Californians, well, some Californians, head to the ballot box on Tuesday to vote on eight highly contested propositions. The election is, by all accounts, a referendum on our ridiculous boy-Governor
A massive, labor-led coalition has assembled to defeat the anti-union and budgetary initiatives, while pro-choice groups have forged a coalition to turn back the parental notification prop. Recent polls have the anti-union initiatives trailing significantly, but are mixed on the abortion measure. I’m scared about all of them.
This election is a good example of what is wrong with Californian democracy. Not only is this a special election, called by the Governor to ram through his agenda during what he hopes will be a low-turnout election cycle, but it reveals just how bankrupt governance-by-iniative really is.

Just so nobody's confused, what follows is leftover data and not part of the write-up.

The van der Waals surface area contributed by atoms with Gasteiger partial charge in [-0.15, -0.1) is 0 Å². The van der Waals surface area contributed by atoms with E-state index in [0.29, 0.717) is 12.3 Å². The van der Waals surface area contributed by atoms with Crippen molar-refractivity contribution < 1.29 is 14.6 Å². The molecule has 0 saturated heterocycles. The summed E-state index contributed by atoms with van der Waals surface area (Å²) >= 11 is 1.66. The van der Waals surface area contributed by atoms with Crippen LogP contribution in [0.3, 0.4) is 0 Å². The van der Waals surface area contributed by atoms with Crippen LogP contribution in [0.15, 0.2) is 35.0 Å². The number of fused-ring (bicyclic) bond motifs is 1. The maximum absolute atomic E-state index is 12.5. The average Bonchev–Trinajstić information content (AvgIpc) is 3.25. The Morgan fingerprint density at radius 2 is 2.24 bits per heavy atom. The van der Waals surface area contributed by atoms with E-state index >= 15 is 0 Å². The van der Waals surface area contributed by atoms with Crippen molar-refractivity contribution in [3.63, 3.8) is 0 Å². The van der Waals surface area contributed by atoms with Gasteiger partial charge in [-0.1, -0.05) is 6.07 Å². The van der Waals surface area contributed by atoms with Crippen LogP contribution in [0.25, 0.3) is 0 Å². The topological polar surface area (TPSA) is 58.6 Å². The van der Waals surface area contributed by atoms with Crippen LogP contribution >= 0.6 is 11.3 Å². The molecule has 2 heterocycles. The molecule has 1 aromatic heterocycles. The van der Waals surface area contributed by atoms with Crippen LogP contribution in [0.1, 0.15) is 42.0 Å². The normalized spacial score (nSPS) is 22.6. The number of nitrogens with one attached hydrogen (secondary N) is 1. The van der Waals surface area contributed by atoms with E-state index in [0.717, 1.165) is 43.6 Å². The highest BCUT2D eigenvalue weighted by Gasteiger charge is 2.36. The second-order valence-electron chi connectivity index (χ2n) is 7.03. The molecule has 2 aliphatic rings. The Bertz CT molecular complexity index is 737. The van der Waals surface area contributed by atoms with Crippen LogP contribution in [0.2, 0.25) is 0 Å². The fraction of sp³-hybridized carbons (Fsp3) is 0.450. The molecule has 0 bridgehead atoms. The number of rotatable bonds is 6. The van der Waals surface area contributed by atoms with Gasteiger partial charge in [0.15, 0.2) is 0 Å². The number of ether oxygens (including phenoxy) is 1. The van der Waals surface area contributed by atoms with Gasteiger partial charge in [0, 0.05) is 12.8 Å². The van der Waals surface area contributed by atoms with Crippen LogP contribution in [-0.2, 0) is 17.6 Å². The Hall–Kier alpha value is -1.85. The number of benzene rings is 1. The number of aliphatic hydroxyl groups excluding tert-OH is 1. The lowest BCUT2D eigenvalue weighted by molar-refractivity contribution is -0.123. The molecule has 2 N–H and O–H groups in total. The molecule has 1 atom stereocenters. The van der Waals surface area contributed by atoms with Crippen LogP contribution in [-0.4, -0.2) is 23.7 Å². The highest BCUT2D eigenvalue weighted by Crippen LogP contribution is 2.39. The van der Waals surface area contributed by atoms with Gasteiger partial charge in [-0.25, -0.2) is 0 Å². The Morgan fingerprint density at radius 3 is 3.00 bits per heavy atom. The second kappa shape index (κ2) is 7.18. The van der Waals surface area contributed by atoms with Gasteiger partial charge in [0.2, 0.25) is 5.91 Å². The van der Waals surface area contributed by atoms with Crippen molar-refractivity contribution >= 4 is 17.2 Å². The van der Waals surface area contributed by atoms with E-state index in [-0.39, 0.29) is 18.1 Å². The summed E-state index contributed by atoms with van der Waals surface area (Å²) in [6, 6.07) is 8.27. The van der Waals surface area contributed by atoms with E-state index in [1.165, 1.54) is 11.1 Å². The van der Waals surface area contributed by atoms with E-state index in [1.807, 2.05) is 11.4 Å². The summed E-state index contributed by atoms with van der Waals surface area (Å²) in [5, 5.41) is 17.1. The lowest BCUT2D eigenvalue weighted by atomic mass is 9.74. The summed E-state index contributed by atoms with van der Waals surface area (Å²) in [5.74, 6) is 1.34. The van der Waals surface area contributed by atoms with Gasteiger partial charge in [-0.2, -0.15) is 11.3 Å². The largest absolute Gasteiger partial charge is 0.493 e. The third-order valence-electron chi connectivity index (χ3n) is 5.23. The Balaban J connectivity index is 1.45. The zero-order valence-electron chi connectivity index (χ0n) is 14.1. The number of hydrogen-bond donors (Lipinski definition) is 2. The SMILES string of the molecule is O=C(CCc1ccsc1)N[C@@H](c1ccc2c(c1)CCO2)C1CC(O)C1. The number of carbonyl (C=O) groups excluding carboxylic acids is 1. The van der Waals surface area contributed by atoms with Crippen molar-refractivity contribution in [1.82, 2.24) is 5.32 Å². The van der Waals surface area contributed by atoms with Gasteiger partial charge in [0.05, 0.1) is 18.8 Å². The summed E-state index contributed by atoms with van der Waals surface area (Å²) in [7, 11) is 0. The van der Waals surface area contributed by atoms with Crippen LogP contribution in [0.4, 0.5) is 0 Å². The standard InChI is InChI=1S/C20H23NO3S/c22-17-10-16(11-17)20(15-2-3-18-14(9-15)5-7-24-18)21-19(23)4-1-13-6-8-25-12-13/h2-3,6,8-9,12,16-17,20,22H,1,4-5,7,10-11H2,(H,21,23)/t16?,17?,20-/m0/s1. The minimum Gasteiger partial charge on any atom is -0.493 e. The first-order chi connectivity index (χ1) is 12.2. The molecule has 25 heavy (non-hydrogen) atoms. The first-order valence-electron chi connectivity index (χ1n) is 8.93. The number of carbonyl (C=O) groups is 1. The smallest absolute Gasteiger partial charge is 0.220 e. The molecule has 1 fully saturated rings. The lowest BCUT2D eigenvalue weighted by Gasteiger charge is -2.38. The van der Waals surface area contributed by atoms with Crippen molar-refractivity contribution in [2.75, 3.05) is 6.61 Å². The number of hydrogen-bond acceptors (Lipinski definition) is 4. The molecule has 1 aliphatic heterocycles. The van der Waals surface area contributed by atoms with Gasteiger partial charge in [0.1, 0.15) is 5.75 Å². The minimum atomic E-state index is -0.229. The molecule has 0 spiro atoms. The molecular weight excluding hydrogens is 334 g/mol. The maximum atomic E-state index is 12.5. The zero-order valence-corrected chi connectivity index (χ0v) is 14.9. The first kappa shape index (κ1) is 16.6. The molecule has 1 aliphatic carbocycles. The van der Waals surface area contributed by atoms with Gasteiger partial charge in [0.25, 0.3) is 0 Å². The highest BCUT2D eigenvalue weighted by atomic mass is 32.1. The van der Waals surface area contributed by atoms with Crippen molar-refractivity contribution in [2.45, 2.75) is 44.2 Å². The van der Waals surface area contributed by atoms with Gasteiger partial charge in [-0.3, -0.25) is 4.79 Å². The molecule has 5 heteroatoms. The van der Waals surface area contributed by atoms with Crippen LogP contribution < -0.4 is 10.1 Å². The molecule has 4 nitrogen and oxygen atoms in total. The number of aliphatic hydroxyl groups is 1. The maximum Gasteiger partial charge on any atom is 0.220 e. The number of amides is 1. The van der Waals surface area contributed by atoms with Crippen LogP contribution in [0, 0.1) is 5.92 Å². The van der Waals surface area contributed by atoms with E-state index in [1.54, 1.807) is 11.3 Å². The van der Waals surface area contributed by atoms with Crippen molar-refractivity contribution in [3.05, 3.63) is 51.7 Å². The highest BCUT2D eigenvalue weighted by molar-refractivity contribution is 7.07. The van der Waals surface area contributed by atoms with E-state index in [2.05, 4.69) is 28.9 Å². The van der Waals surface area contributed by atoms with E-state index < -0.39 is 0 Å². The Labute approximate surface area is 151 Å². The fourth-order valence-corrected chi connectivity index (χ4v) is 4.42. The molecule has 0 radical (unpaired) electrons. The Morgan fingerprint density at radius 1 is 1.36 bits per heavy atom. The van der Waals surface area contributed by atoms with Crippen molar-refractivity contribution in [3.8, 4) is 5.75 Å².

In 2004, 990,000 voters left the box blank for proposition 72, which would have provided healthcare for millions of Californians. The proposition failed by 160,000 votes. It would be easy to blame voter apathy or ignorance. However, it is understandable that voters feel uneasy about casting a ballot on highly technical questions, especially when they are bombarded with 24-hour television commercials reducing these questions down to soundbites and theme music. In the absence of real campaign finance reform, real debate on our public airwaves, and effective voter education on issues, referenda are decided in much the same way as our candidate elections are: he who spends the most, wins.
It is possible to give substantive issues to the voters to make choices on. But when the Governor holds invitation-only “town hall” meetings made up of supporters in order to “disucuss” his proposals, we all lose.
So, I’ll be spending much of this weekend and Monday and Tuesday knocking on my neighbors’ doors and calling people on the phone in order to get as many of the Democrat-leaning Californian base to the polls on Election Day. There is a hell of a lot at stake. Proposition 73, the anti-choice measure, looks like it could pass. If so, the Constitution of the great State of
No sleep till Tuesday.